8 Hearing Sound affects people’s feelings and behaviors
Phonemes: individual sounds that might be more or less preferred by consumers Example: “i” brands are “lighter” than “a” brands Muzak uses sound and music to create mood High tempo = more stimulation, “shop fast” Slower tempo = more relaxing, “slow down and stay awhile”

9 Touch Haptic Senses — or “touch”— is the most basic of senses; we learn this before vision and smell Haptic senses affect product experience and judgment Kansei engineering: Japanese philosophy that translates customers’ feelings into design elements Marketers that use touch: perfume companies, car makers, furniture manufacturers

10 The Importance of Product Design
The design of a product is a key driver of its success or failure. Appealing to multiple senses Hedonic consumption includes how consumers interact with the emotional aspects of products. In other words, products are rarely strictly functional. Consumers may want hedonic value too. Target is a company that has embraced this insight. Target focuses on products with great design as well as functionality. The Coca-Cola bottle also illustrates an example of how design can facilitate product success.

11 Taste Flavor houses develop new concoctions for consumer palates
Culture and cultural changes determine desirable tastes Examples: hot peppers, saltiness, spiciness Individual Differences in taste perception

12 For Reflection Some studies suggest that as we age, our sensory detection abilities decline. What are the implications of this phenomenon for marketers who target elderly consumers?

13 Psychophysics & Sensory Thresholds
Psychophysics: Science that focuses on how the physical environment is integrated into our personal, subjective world Sensory Threshold: the minimum amount of stimulation / stimulus intensity needed to cause a sensation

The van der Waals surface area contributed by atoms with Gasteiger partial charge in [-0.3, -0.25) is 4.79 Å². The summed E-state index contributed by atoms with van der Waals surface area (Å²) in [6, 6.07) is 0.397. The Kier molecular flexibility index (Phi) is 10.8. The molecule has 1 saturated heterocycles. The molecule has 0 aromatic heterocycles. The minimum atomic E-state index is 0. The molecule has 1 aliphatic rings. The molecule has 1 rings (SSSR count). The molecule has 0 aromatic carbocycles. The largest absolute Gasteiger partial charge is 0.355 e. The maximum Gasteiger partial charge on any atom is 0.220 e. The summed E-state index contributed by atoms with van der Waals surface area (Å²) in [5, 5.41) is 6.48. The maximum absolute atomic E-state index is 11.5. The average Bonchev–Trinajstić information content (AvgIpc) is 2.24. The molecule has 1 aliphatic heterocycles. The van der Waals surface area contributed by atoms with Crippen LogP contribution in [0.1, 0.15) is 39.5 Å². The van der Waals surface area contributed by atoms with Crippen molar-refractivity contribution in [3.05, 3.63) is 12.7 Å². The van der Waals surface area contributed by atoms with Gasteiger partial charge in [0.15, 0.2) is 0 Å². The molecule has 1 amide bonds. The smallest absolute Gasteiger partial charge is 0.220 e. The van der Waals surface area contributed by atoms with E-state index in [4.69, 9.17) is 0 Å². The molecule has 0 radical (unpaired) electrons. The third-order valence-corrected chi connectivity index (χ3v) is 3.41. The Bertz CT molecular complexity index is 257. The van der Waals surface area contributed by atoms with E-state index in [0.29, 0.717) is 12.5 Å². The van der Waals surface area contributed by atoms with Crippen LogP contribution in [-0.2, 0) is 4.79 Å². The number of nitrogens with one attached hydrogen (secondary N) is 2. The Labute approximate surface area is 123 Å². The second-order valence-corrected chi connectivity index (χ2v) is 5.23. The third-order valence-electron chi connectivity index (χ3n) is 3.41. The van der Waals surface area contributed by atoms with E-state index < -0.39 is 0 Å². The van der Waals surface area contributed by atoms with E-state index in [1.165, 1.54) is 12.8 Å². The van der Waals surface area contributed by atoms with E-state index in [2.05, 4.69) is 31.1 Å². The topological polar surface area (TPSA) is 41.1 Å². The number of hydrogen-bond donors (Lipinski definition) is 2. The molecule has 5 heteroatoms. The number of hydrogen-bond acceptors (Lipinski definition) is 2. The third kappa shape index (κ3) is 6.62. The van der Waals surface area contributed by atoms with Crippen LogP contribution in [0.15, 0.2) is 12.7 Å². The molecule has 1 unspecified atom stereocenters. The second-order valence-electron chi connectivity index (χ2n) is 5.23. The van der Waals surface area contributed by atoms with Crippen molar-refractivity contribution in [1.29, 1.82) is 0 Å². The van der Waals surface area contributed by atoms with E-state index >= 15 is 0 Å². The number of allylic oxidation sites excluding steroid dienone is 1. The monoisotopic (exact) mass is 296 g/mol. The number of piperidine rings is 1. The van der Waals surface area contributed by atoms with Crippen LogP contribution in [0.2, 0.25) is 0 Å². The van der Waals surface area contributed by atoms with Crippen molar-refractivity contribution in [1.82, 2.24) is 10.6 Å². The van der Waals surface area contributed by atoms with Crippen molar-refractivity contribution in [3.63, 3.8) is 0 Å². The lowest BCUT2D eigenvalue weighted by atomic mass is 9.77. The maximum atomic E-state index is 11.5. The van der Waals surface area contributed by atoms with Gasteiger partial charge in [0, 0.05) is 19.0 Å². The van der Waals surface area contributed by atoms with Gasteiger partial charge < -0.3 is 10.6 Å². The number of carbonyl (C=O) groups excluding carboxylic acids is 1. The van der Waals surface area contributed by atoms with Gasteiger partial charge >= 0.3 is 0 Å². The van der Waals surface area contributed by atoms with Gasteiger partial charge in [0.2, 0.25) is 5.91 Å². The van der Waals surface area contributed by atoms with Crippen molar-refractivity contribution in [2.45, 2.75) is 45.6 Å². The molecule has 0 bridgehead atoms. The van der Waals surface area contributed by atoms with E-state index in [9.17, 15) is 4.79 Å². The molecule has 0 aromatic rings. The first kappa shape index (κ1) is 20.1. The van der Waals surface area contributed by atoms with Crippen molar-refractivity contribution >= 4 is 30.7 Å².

14 Sensory Thresholds The absolute threshold refers to the minimum amount of stimulation a person can detect on any given sensory channel The differential threshold refers to the ability of a sensory system to detect changes in or differences between two stimuli Weber’s Law The absolute threshold means that the stimulation used by marketers must be sufficient to register. For instance, a highway billboard might have the most entertaining copy ever written, but this genius is wasted if the print is too small for passing motorists to see it. The differential threshold refers to the ability of a sensory system to detect changes in or differences between two stimuli. The minimum difference we can detect between two stimuli is the j.n.d. (just noticeable difference). Sometimes a marketer may want to ensure that consumers notice a change, as when a retailer offers merchandise at a discount. In other situations, the marketer may want to downplay the fact that it has made a change, such as when a store raises a price or a manufacturer reduces the size of a package. A consumer’s ability to detect a difference between two stimuli is relative. A psychophysicist named Ernst Weber found that the amount of change required for the perceiver to notice a change systematically relates to the intensity of the original stimulus. The stronger the initial stimulus, the greater a change must be for us to notice it. This relationship is known as Weber’s Law.